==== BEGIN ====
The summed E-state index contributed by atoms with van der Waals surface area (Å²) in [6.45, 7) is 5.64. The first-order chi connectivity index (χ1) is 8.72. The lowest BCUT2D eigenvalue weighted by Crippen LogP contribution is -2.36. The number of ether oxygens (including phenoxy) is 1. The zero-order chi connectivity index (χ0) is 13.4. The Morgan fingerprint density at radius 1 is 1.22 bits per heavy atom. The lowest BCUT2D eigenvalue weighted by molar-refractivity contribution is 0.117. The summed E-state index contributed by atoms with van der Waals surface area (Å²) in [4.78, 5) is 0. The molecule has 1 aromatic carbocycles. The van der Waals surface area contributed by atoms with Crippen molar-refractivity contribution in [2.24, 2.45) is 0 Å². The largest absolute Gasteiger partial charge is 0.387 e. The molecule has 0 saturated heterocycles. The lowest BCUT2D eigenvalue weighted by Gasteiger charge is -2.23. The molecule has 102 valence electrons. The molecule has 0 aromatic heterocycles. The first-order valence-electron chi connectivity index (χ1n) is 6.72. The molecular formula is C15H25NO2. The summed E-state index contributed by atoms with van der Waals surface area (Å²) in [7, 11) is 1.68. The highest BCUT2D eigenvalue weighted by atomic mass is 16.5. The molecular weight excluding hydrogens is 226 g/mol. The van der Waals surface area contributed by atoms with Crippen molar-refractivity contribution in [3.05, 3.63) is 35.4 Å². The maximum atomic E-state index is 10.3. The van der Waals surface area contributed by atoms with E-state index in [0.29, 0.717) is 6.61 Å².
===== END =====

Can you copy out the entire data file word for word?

The summed E-state index contributed by atoms with van der Waals surface area (Å²) in [6.45, 7) is 5.64. The first-order chi connectivity index (χ1) is 8.72. The lowest BCUT2D eigenvalue weighted by Crippen LogP contribution is -2.36. The number of ether oxygens (including phenoxy) is 1. The zero-order chi connectivity index (χ0) is 13.4. The Morgan fingerprint density at radius 1 is 1.22 bits per heavy atom. The lowest BCUT2D eigenvalue weighted by molar-refractivity contribution is 0.117. The summed E-state index contributed by atoms with van der Waals surface area (Å²) in [4.78, 5) is 0. The molecule has 1 aromatic carbocycles. The van der Waals surface area contributed by atoms with Crippen molar-refractivity contribution in [2.24, 2.45) is 0 Å². The largest absolute Gasteiger partial charge is 0.387 e. The molecule has 0 saturated heterocycles. The lowest BCUT2D eigenvalue weighted by Gasteiger charge is -2.23. The molecule has 102 valence electrons. The molecule has 0 aromatic heterocycles. The first-order valence-electron chi connectivity index (χ1n) is 6.72. The molecular formula is C15H25NO2. The summed E-state index contributed by atoms with van der Waals surface area (Å²) in [7, 11) is 1.68. The highest BCUT2D eigenvalue weighted by atomic mass is 16.5. The molecular weight excluding hydrogens is 226 g/mol. The van der Waals surface area contributed by atoms with Crippen molar-refractivity contribution in [3.05, 3.63) is 35.4 Å². The maximum atomic E-state index is 10.3. The van der Waals surface area contributed by atoms with E-state index in [0.29, 0.717) is 6.61 Å².